Arrange System Preferences Icons Alphabetically It so destroys my image as someone who knows what they are doing when I can't find the System preference I need. You just have no idea! I blame it on being blind. Imagine my delight to discover that I could change the arrangement from the default listing of five categories (personal, hardware, internet and network, system, and other), to a straight alphabetical listing.

To do this to your list choose Apple Menu > System Preferences > View > Organize Alphabetically. Amazing.

System Preferences Window

Close the Printer Icon in the Dock After Printing

When you print something the printer icon shows up in your Dock. Then it takes root and doesn't go away, taking up real estate and making all your other icons a bit smaller.

To stop that from happening next time you print something, try this:

  • Click and hold on the printer's icon in the Dock
  • Choose Auto Quit from the pop-up menu
  • Click and hold on the printer's icon in the Dock again
  • Select Quit

Open Multiple Inspector Windows In An Application
I discovered this tip by accident and then couldn't figure out how I had done it. Fortunately, I kept experimenting and reproduced the effect because it is a handy tip.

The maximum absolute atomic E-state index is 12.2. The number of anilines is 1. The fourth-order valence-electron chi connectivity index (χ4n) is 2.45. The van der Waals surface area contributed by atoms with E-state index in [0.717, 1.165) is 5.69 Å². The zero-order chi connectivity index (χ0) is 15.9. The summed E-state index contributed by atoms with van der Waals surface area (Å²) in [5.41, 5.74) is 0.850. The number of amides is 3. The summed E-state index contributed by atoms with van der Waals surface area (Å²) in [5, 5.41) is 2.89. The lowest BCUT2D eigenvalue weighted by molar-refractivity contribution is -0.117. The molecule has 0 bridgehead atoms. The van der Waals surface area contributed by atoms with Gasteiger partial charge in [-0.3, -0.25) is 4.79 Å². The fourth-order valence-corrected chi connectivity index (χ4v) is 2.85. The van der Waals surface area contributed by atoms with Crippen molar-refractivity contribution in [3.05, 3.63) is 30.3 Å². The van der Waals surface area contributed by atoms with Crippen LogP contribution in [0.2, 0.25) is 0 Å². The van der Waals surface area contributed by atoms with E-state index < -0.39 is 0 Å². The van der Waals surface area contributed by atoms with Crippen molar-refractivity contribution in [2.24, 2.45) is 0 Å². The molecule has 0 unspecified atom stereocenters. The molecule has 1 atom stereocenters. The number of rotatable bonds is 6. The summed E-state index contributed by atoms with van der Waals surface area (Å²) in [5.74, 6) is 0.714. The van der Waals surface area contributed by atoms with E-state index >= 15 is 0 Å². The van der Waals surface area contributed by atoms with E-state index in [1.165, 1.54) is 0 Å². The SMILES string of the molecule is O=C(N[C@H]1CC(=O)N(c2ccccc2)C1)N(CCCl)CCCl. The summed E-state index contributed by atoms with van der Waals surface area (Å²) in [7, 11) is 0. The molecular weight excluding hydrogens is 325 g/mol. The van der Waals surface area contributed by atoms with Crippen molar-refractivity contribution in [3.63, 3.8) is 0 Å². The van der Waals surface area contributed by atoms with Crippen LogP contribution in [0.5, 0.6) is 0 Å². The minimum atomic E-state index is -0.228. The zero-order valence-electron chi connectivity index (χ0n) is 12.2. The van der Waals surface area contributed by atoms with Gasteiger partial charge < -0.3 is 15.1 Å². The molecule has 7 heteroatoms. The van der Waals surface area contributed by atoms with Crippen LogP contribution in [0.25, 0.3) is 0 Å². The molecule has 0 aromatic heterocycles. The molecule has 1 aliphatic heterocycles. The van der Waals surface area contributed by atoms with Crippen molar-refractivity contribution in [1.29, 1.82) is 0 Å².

Anyone who has ever worked with the Inspector windows has experienced this: Say you are in Pages. You position an image within a text block, so you go to the Wrap button. Then you want to put a shadow around the bottom of it, so you go to the Graphic button. Then you want to add a list and indent it, so you go to the Text button, and then you need to go back to... Well, whatever. When you open one Inspector, it closes the last one you had open.

There is a way to open the panels and make them stay open as long as you want. Instead of just clicking on the button, try Option-clicking. Such a time saver!

Create A Favorites List in The Character Palette
The Character Palette is the storage bin for all the symbols you periodically need when that are not built into your keyboard. Things like 〫© ™ ←↑→↓. You can create a list of favorites so that you don't have to search to find the ones you use frequently when you need them.

To access the Character Palette you want to put it in the menu bar, select Apple Menu > System Preferences > International > Input Menu. Put a check in the box next to Character Palette, and while you are there, put a check next to Keyboard Viewer as well. The Character Palette will now be in the menu bar, displayed under a flag of the language you selected as your language of choice.

Add To Favorites Menu